Report

The philanthropic community can benefit from more consistent analysis and in-depth discussion of the traits, talents and tactics that make for good leadership – in particular the area of “system change.” In the workforce development field, the “system” is the combination of rules, behaviors, and investments by public and private institution that affect how regional labor markets operate. System change is important because, while innovative employment projects are important, the needs of thousands of workers and businesses cannot be addressed without changing the way the system operates.

This report responds to the need for more information on the important work of leaders in changing systems by offering insights and observations from more than a dozen leaders who have worked on system change in the workforce development field. Spurred by new and rapidly evolving industries, employers are taking new approaches to how employees work, with an increased reliance on technology. However, there is a gap between the skillsets needed in the workplace and the preparedness of post- Baby Boomers coming out of school. The workforce development system needs to be better equipped to deal with this challenge and help bridge this gap.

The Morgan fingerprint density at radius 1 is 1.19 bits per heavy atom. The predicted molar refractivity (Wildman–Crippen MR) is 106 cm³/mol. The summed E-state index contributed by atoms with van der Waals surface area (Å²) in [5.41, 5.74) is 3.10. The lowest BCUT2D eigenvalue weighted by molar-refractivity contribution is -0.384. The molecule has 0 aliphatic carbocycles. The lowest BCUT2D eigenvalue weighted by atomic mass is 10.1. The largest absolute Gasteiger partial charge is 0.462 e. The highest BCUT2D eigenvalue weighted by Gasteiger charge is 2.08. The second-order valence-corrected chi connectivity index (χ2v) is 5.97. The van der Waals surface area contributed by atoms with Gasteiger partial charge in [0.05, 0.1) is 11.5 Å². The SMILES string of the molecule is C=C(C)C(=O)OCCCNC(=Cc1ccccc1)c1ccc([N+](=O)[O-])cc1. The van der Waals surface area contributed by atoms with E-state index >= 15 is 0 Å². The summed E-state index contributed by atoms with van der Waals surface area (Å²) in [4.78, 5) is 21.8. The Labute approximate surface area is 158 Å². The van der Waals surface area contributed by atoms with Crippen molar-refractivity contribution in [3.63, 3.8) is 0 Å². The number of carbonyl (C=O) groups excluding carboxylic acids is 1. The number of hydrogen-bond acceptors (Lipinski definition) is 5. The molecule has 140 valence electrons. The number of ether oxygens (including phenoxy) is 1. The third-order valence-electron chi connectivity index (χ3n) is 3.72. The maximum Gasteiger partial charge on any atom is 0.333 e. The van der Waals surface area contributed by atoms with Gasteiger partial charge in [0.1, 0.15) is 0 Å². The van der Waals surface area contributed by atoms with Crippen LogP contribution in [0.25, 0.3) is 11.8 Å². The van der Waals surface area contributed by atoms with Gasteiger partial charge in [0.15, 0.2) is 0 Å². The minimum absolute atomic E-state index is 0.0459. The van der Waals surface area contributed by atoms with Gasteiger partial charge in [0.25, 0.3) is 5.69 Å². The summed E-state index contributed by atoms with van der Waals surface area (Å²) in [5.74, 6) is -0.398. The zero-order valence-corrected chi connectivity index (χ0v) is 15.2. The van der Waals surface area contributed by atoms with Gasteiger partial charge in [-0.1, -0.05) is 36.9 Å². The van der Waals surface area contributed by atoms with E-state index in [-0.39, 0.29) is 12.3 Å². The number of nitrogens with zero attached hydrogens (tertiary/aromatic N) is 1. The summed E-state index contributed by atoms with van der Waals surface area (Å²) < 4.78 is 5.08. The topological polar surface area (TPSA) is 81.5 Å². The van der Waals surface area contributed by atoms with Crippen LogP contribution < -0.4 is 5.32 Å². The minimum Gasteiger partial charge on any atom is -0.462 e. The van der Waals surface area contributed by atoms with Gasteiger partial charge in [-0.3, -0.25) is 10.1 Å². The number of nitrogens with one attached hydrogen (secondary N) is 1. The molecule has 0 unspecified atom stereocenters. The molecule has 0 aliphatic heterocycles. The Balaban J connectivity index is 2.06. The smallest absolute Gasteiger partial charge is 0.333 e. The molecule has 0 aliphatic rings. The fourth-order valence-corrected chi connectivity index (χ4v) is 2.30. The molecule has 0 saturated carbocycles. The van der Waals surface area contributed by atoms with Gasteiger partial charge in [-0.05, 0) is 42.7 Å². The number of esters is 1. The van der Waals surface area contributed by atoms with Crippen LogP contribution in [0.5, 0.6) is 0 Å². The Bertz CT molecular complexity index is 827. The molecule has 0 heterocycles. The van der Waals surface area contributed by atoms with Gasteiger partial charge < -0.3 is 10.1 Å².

January 1, 2010

In This Report, You’ll Learn

  1. 1

    Why system change is important to embrace and what is driving the need.

  2. 2

    What it takes to bring about system change.

  3. 3

    Challenges to system change and how to recognize looming pitfalls.

  4. 4

    Strategies and tips to increase capability and preparedness for system change.

  1. 5

    How to encourage a new style of system-change leadership.

Key Takeaway

There is a need to improve workforce development services across the array of services and resources.

Reaching a fully integrated system where all workforce development-related entities in a region function together singularly may not be possible. But, improving how separate parts of the system complement one another is possible by improving coordination between components of the system and filling gaps in services and supports. Currently, the system does not operate as an integrated, comprehensive whole. It is made up of disparate parts that operate without coordination. 

Findings & Stats

Statements & Quotations